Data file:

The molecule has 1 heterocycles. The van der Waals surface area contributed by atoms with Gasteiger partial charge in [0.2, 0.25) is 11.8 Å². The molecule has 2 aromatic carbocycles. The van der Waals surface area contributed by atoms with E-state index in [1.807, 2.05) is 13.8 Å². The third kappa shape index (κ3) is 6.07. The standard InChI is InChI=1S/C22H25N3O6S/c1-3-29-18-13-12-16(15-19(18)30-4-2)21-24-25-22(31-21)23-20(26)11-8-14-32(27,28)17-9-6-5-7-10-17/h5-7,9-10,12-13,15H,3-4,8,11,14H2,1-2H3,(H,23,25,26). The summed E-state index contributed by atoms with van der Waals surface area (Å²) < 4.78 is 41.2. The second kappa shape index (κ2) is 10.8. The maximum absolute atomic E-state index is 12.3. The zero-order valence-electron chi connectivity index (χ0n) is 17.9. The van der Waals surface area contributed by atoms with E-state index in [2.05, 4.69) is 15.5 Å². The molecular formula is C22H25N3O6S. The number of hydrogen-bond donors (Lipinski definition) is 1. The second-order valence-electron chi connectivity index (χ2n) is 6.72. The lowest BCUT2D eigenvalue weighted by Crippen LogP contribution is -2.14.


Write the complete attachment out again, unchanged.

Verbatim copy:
The molecule has 1 heterocycles. The van der Waals surface area contributed by atoms with Gasteiger partial charge in [0.2, 0.25) is 11.8 Å². The molecule has 2 aromatic carbocycles. The van der Waals surface area contributed by atoms with E-state index in [1.807, 2.05) is 13.8 Å². The third kappa shape index (κ3) is 6.07. The standard InChI is InChI=1S/C22H25N3O6S/c1-3-29-18-13-12-16(15-19(18)30-4-2)21-24-25-22(31-21)23-20(26)11-8-14-32(27,28)17-9-6-5-7-10-17/h5-7,9-10,12-13,15H,3-4,8,11,14H2,1-2H3,(H,23,25,26). The summed E-state index contributed by atoms with van der Waals surface area (Å²) < 4.78 is 41.2. The second kappa shape index (κ2) is 10.8. The maximum absolute atomic E-state index is 12.3. The zero-order valence-electron chi connectivity index (χ0n) is 17.9. The van der Waals surface area contributed by atoms with E-state index in [2.05, 4.69) is 15.5 Å². The molecular formula is C22H25N3O6S. The number of hydrogen-bond donors (Lipinski definition) is 1. The second-order valence-electron chi connectivity index (χ2n) is 6.72. The lowest BCUT2D eigenvalue weighted by Crippen LogP contribution is -2.14.